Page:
Tuesday, 11 October 2016

(233) Burnaby-Atkins of Halstead Place

Burnaby of Baggrave and
Burnaby-Atkins of Halstead
The founder of this family was John Atkins (c.1760-1838), whose parentage is obscure. The fact that he had a brother named Abraham suggests some connection with the Atkins family of Kingston Lisle, but his immediate origins were probably fairly humble. As a youth he went to sea, and he later became a 'tide-waiter' in the Customs service (one of the Customs officers who boarded vessels entering British waters to ensure observance of customs regulations). He later became a West India merchant, for a time in partnership with his brother, Abraham, and later with his son and heir, John Pelly Atkins (1790-1872). By the time of his second marriage in 1803 he was sufficiently well-established to marry into the Burnaby family of Baggrave Hall (Leics), and he was Lord Mayor of London in 1818-19. At the time of his death he owned a string of coffee plantations in Jamaica and Bermuda and was worth £160,000.

In the early 1820s, John Atkins invested some of the profits of his business in the purchase of the Halstead Place estate in Kent; he was established there by 1822 when he was employing two men from Blackheath (Kent) to fell timber in the park. Atkins had fourteen children, but eleven of them died young and he left only one son (by his first marriage) and two daughters (by his second): the daughters married two Burnaby brothers who were their first cousins. John Pelly Atkins married Anna Children (1799-1871), who was a published novelist and illustrator, and a keen botanist. Their circle of friends included William Henry Fox-Talbot and Sir John Herschel, and Anna was perhaps the first woman to experiment with photography. She allied her interest in botany with Fox-Talbot's 'photogenic drawing' and Herschel's cyanotype process to produce Photographs of British Algae: Cyanotype Impressions in October 1843; this is generally regarded as the first published work to be illustrated with photographs, and it was followed by similar works on ferns and flowering plants in the 1850s.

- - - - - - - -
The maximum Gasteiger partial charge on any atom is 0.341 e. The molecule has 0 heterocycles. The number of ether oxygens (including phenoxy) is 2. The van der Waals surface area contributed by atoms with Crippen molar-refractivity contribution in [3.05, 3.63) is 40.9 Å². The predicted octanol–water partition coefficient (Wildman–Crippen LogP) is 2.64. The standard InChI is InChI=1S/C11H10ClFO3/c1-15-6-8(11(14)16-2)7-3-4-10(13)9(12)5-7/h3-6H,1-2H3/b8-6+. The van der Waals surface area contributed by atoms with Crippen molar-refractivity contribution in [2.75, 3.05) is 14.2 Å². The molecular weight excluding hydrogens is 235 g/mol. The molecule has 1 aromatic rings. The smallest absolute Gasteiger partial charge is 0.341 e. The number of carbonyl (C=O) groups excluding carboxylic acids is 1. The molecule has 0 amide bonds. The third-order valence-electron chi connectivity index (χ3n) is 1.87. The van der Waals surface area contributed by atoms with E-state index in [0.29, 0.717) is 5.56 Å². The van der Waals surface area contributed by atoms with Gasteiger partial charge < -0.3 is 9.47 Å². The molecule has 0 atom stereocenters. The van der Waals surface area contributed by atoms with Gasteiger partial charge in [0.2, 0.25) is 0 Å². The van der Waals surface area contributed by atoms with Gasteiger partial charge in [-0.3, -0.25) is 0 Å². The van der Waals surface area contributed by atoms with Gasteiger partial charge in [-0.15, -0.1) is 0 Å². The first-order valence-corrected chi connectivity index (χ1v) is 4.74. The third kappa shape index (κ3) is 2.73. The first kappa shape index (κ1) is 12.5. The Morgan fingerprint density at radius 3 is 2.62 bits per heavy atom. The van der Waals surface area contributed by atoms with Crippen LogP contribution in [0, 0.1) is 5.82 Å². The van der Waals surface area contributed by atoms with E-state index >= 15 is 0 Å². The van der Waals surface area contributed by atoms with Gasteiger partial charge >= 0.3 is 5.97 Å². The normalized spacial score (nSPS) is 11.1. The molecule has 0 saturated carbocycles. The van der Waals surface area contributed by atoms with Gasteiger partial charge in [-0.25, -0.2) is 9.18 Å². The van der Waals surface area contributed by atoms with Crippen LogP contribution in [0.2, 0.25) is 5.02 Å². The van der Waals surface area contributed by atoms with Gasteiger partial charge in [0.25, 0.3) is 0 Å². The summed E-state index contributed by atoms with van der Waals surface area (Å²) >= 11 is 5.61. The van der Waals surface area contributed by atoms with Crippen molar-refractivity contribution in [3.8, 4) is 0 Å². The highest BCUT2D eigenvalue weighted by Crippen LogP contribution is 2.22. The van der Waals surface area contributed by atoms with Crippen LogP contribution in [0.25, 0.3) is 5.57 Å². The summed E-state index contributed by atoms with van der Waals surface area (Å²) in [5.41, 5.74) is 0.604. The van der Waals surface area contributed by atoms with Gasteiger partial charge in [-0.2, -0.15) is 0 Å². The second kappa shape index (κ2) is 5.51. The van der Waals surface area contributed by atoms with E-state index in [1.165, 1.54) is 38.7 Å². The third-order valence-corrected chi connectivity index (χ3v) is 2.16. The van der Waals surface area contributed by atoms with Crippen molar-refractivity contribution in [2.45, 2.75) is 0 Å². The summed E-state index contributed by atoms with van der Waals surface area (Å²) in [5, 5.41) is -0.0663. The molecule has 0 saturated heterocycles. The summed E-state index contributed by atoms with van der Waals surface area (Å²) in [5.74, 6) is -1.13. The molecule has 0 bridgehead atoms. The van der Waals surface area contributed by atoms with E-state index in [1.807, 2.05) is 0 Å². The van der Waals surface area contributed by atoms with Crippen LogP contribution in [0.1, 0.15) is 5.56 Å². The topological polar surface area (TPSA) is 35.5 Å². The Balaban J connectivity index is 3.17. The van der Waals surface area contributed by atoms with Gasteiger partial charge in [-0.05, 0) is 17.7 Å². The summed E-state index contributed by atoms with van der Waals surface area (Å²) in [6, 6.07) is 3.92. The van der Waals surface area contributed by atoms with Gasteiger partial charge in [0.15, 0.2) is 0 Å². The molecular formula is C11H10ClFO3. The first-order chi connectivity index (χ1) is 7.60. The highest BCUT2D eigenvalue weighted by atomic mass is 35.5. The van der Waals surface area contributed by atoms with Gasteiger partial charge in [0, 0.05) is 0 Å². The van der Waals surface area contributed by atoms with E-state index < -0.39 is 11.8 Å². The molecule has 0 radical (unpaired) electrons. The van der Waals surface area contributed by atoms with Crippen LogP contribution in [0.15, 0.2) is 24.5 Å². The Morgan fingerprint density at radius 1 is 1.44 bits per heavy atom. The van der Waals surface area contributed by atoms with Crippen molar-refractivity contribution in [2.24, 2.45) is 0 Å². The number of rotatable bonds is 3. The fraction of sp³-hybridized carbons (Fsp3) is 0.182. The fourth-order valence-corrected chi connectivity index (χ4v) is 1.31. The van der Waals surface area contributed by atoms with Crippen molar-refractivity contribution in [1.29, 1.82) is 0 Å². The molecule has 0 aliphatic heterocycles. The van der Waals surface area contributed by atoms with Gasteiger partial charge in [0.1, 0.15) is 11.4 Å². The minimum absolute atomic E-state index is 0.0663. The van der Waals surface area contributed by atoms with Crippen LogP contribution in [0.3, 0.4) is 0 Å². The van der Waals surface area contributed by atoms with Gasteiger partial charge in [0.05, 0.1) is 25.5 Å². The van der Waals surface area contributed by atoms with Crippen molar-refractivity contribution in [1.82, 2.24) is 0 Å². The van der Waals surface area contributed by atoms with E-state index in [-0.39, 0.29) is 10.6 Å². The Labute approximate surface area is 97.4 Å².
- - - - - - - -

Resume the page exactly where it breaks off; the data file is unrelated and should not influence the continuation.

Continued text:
Ironically, in view of her maiden name, John and Anna had no children, and when John died in 1872 his will provided for the Halstead estate to pass to his sister's nephew by marriage, Thomas Frederick Burnaby (1836-1918), on condition that he took the additional name Atkins. His will does not mention West Indian estates, so presumably these had been sold by then. T.F. Burnaby-Atkins married Elizabeth Francklin of Gonalston (Notts), who lived to the remarkable age of 94 and died during the Second World War, and several of their daughters were also notably long-lived. They produced only one son, however, John Burnaby-Atkins (1873-1946), who seems to have leased or sold Halstead Place as a school fairly soon after inheriting it.
Tolethorpe Hall. Image: Dave Crosby. Some rights reserved.
He retained a house in Halstead village until the Second World War, but also rented Tolethorpe Hall at Little Casterton in Rutland, which became his main home. Tolethorpe was in hunting country and that may have been the attraction of the place. At Tolethorpe, he and his wife brought up a family of two sons and a daughter. The sons were of an age to move straight from school into the army during the Second World War. The elder, Frederick John Burnaby-Atkins (1920-2012) joined the Black Watch but was captured during the retreat to Dunkirk and was a prisoner of war until 1945 (he escaped once, but was recaptured close to the Swiss border). The younger, Andrew Graham Burnaby-Atkins (1922-95), gained a reputation for 'exceptional valour, bordering on recklessness' and was twice awarded the Military Cross. In the immediate aftermath of the war, both men were placed in the households of very senior figures: Frederick first as ADC to Field Marshal Lord Wavell and then as ADC and Comptroller of the Household to Lord Mountbatten of Burma while he was the last Viceroy of India, and Andrew as ADC to Field Marshall Viscount Montgomery. Maj. Andrew Burnaby-Atkins left the army in 1953 for a life of farming and hunting in Rutland; he was Director of the Burghley Horse Trials in the 1970s. Lt-Col. Frederick Burnaby-Atkins stayed in the army until 1971, and served briefly as Private Secretary to HRH Princess Margaret during the difficult period when her marriage to Lord Snowdon was breaking down; the last ten years of his career were spent with the Security Services. The lease of Tolethorpe Hall was given up in 1967 and in retirement Col. Burnaby-Atkins lived at Oaksey in Wiltshire, where his wife's family had an estate.



Halstead Place, Kent

Nothing is known about the original manor house of Halstead, which probably stood on the same site as its successor, close to the medieval parish church. It seems to have been entirely replaced in the 18th century by a house built in two phases, which was called Halstead Court until the 1760s